“I’m surprised the jury convicted in this case, but I’m here to decide whether or not the trial was fair,” Dietz said, further highlighting for the audience the role of the court.

The court members will take the arguments under advisement and render a decision for several months.

The second case featured a decades-old property dispute in Jackson County. The attorney for the plaintiffs and appellees, Scott Taylor, argued that the trial court erred in determining that the class of the beneficiaries of the property and the individuals in which the remainder interest vests can’t be determined until the death of the only surviving original beneficiary.

Waynesville attorney Rusty McLean argued against the lower court opinion, which he appealed.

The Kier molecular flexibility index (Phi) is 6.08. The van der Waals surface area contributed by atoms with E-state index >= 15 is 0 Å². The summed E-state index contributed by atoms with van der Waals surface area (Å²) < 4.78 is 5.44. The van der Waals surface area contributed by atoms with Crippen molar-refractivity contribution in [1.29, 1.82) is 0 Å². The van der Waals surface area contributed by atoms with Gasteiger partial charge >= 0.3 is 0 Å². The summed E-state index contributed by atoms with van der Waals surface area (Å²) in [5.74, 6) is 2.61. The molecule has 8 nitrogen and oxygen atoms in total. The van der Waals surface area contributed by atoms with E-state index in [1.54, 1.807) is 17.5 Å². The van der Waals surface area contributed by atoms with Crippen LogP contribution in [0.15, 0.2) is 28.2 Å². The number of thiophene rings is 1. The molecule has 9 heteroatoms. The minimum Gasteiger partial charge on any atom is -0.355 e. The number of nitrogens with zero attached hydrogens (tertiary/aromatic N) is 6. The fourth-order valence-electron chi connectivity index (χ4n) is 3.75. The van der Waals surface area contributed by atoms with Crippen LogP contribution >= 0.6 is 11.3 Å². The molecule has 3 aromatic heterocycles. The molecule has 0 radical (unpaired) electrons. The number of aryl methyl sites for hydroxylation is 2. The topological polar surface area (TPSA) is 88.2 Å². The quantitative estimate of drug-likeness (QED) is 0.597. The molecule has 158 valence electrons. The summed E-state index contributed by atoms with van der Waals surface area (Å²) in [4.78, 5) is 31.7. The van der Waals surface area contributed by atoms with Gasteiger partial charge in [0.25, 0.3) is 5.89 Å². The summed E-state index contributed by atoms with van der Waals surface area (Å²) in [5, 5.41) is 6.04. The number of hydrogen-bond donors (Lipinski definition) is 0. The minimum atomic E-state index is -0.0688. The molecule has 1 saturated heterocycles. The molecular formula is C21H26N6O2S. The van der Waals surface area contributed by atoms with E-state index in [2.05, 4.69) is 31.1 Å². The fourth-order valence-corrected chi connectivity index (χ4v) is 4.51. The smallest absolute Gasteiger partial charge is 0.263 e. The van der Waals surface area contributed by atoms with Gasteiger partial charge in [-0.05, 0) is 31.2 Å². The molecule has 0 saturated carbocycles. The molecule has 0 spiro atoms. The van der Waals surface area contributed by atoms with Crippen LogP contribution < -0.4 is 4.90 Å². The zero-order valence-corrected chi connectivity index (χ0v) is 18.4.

Bringing the special anniversary session to Waynesville wasn’t originally in the cards for the court of appeals, but after some discussion, the court decided to bring to come to Murphy’s hometown. 

“It started with them trying to get on Cherokee Tribal court,” said Murphy, who graduated from Tuscola in 1999. “We just decided let’s make it a two-day thing since we’re already headed west, and we’ll try to work something out in either Waynesville or Sylva, and the calendar worked better for it to be in Waynesville this year.”

Murphy said it is important for local attorneys to see an appellate court session in-person to get a better understanding of what happens in Raleigh.